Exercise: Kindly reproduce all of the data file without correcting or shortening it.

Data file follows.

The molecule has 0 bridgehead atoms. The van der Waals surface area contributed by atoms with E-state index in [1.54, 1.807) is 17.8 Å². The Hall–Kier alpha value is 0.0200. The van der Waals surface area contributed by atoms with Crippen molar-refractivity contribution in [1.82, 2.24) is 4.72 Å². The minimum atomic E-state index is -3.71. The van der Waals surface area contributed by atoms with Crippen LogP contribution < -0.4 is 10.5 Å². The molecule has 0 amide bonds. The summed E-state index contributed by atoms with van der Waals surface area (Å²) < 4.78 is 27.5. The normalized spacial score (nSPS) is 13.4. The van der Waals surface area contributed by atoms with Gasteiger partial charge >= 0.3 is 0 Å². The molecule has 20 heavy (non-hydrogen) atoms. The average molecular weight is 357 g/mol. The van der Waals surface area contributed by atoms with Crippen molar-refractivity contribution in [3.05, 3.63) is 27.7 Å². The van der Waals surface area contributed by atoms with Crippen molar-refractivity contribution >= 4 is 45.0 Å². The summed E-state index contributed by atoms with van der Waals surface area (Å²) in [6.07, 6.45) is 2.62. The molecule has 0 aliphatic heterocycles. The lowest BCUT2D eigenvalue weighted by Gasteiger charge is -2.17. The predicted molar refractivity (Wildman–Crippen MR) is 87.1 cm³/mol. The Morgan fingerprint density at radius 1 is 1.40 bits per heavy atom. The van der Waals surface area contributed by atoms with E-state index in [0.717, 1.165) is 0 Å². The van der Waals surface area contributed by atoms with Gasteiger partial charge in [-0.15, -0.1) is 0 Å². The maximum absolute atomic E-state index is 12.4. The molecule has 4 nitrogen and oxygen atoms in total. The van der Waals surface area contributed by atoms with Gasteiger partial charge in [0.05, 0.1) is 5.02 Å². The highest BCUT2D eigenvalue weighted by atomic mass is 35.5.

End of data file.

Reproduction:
The molecule has 0 bridgehead atoms. The van der Waals surface area contributed by atoms with E-state index in [1.54, 1.807) is 17.8 Å². The Hall–Kier alpha value is 0.0200. The van der Waals surface area contributed by atoms with Crippen molar-refractivity contribution in [1.82, 2.24) is 4.72 Å². The minimum atomic E-state index is -3.71. The van der Waals surface area contributed by atoms with Crippen LogP contribution < -0.4 is 10.5 Å². The molecule has 0 amide bonds. The summed E-state index contributed by atoms with van der Waals surface area (Å²) < 4.78 is 27.5. The normalized spacial score (nSPS) is 13.4. The van der Waals surface area contributed by atoms with Gasteiger partial charge >= 0.3 is 0 Å². The molecule has 20 heavy (non-hydrogen) atoms. The average molecular weight is 357 g/mol. The van der Waals surface area contributed by atoms with Crippen molar-refractivity contribution in [3.05, 3.63) is 27.7 Å². The van der Waals surface area contributed by atoms with Crippen molar-refractivity contribution >= 4 is 45.0 Å². The summed E-state index contributed by atoms with van der Waals surface area (Å²) in [6.07, 6.45) is 2.62. The molecule has 0 aliphatic heterocycles. The lowest BCUT2D eigenvalue weighted by Gasteiger charge is -2.17. The predicted molar refractivity (Wildman–Crippen MR) is 87.1 cm³/mol. The Morgan fingerprint density at radius 1 is 1.40 bits per heavy atom. The van der Waals surface area contributed by atoms with E-state index in [0.717, 1.165) is 0 Å². The van der Waals surface area contributed by atoms with Gasteiger partial charge in [-0.15, -0.1) is 0 Å². The maximum absolute atomic E-state index is 12.4. The molecule has 4 nitrogen and oxygen atoms in total. The van der Waals surface area contributed by atoms with Gasteiger partial charge in [0.05, 0.1) is 5.02 Å². The highest BCUT2D eigenvalue weighted by atomic mass is 35.5.